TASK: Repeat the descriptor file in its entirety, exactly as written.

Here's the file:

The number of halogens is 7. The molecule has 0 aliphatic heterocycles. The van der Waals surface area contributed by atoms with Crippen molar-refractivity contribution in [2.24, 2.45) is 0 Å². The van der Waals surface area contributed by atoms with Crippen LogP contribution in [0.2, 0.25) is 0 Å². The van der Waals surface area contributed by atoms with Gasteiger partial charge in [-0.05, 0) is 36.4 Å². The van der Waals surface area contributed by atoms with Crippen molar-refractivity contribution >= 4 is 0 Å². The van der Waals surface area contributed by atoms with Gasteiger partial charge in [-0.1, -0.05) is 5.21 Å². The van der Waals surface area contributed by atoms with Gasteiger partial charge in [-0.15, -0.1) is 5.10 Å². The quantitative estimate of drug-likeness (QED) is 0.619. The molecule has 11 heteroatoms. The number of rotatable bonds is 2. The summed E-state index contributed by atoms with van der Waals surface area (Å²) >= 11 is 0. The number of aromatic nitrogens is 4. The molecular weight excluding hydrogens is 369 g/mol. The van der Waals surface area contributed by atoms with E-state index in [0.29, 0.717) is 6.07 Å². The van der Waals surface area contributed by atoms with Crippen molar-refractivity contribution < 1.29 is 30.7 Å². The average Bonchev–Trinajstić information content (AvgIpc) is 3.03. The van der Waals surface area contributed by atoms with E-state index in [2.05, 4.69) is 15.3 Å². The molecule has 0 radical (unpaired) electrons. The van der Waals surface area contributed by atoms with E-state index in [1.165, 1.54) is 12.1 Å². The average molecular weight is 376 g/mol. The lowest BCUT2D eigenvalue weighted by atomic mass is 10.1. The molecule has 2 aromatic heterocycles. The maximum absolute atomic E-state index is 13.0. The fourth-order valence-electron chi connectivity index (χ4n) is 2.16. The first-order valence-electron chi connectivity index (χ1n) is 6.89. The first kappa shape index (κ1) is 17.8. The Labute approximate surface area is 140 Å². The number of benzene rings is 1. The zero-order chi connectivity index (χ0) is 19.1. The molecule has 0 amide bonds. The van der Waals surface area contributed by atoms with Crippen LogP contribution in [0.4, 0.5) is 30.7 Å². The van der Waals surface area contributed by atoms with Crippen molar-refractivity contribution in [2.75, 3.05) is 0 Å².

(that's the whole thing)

The number of halogens is 7. The molecule has 0 aliphatic heterocycles. The van der Waals surface area contributed by atoms with Crippen molar-refractivity contribution in [2.24, 2.45) is 0 Å². The van der Waals surface area contributed by atoms with Crippen LogP contribution in [0.2, 0.25) is 0 Å². The van der Waals surface area contributed by atoms with Gasteiger partial charge in [-0.05, 0) is 36.4 Å². The van der Waals surface area contributed by atoms with Crippen molar-refractivity contribution >= 4 is 0 Å². The van der Waals surface area contributed by atoms with Gasteiger partial charge in [-0.1, -0.05) is 5.21 Å². The van der Waals surface area contributed by atoms with Gasteiger partial charge in [-0.15, -0.1) is 5.10 Å². The quantitative estimate of drug-likeness (QED) is 0.619. The molecule has 11 heteroatoms. The number of rotatable bonds is 2. The summed E-state index contributed by atoms with van der Waals surface area (Å²) >= 11 is 0. The number of aromatic nitrogens is 4. The molecular weight excluding hydrogens is 369 g/mol. The van der Waals surface area contributed by atoms with E-state index in [0.29, 0.717) is 6.07 Å². The van der Waals surface area contributed by atoms with Crippen molar-refractivity contribution < 1.29 is 30.7 Å². The average Bonchev–Trinajstić information content (AvgIpc) is 3.03. The van der Waals surface area contributed by atoms with E-state index in [2.05, 4.69) is 15.3 Å². The molecule has 0 radical (unpaired) electrons. The van der Waals surface area contributed by atoms with E-state index in [1.165, 1.54) is 12.1 Å². The average molecular weight is 376 g/mol. The lowest BCUT2D eigenvalue weighted by atomic mass is 10.1. The molecule has 2 aromatic heterocycles. The maximum absolute atomic E-state index is 13.0. The fourth-order valence-electron chi connectivity index (χ4n) is 2.16. The first-order valence-electron chi connectivity index (χ1n) is 6.89. The first kappa shape index (κ1) is 17.8. The Labute approximate surface area is 140 Å². The number of benzene rings is 1. The zero-order chi connectivity index (χ0) is 19.1. The molecule has 0 amide bonds. The van der Waals surface area contributed by atoms with Crippen LogP contribution in [0.4, 0.5) is 30.7 Å². The van der Waals surface area contributed by atoms with Crippen molar-refractivity contribution in [2.75, 3.05) is 0 Å².